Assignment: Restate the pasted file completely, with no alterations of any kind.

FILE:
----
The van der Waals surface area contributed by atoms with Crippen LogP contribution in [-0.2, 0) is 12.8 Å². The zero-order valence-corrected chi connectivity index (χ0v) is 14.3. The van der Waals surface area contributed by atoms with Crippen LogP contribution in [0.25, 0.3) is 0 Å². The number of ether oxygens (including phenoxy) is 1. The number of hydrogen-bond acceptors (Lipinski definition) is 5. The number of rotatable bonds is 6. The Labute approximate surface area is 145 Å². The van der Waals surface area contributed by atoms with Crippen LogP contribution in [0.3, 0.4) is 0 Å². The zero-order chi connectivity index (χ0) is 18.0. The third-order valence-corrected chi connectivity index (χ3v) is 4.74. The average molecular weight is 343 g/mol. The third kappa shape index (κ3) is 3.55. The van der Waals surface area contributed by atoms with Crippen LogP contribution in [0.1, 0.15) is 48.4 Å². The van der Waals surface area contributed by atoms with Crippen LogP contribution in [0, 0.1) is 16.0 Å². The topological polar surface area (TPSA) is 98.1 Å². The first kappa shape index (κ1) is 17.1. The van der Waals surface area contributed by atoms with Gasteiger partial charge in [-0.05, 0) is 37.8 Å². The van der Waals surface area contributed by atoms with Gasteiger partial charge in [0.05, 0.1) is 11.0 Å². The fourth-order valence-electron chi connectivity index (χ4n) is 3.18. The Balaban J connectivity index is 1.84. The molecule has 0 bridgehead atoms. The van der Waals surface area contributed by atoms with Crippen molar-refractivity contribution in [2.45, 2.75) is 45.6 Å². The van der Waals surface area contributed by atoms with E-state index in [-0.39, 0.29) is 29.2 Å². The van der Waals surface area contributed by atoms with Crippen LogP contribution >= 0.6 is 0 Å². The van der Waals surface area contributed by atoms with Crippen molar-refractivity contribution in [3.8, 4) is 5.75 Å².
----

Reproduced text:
The van der Waals surface area contributed by atoms with Crippen LogP contribution in [-0.2, 0) is 12.8 Å². The zero-order valence-corrected chi connectivity index (χ0v) is 14.3. The van der Waals surface area contributed by atoms with Crippen LogP contribution in [0.25, 0.3) is 0 Å². The number of ether oxygens (including phenoxy) is 1. The number of hydrogen-bond acceptors (Lipinski definition) is 5. The number of rotatable bonds is 6. The Labute approximate surface area is 145 Å². The van der Waals surface area contributed by atoms with Crippen LogP contribution in [0.3, 0.4) is 0 Å². The zero-order chi connectivity index (χ0) is 18.0. The third-order valence-corrected chi connectivity index (χ3v) is 4.74. The average molecular weight is 343 g/mol. The third kappa shape index (κ3) is 3.55. The van der Waals surface area contributed by atoms with Crippen LogP contribution in [0.1, 0.15) is 48.4 Å². The van der Waals surface area contributed by atoms with Crippen LogP contribution in [0, 0.1) is 16.0 Å². The topological polar surface area (TPSA) is 98.1 Å². The first kappa shape index (κ1) is 17.1. The van der Waals surface area contributed by atoms with Gasteiger partial charge in [-0.05, 0) is 37.8 Å². The van der Waals surface area contributed by atoms with Gasteiger partial charge in [0.05, 0.1) is 11.0 Å². The fourth-order valence-electron chi connectivity index (χ4n) is 3.18. The Balaban J connectivity index is 1.84. The molecule has 0 bridgehead atoms. The van der Waals surface area contributed by atoms with Crippen molar-refractivity contribution in [2.45, 2.75) is 45.6 Å². The van der Waals surface area contributed by atoms with E-state index in [-0.39, 0.29) is 29.2 Å². The van der Waals surface area contributed by atoms with Crippen LogP contribution >= 0.6 is 0 Å². The van der Waals surface area contributed by atoms with Crippen molar-refractivity contribution in [3.8, 4) is 5.75 Å².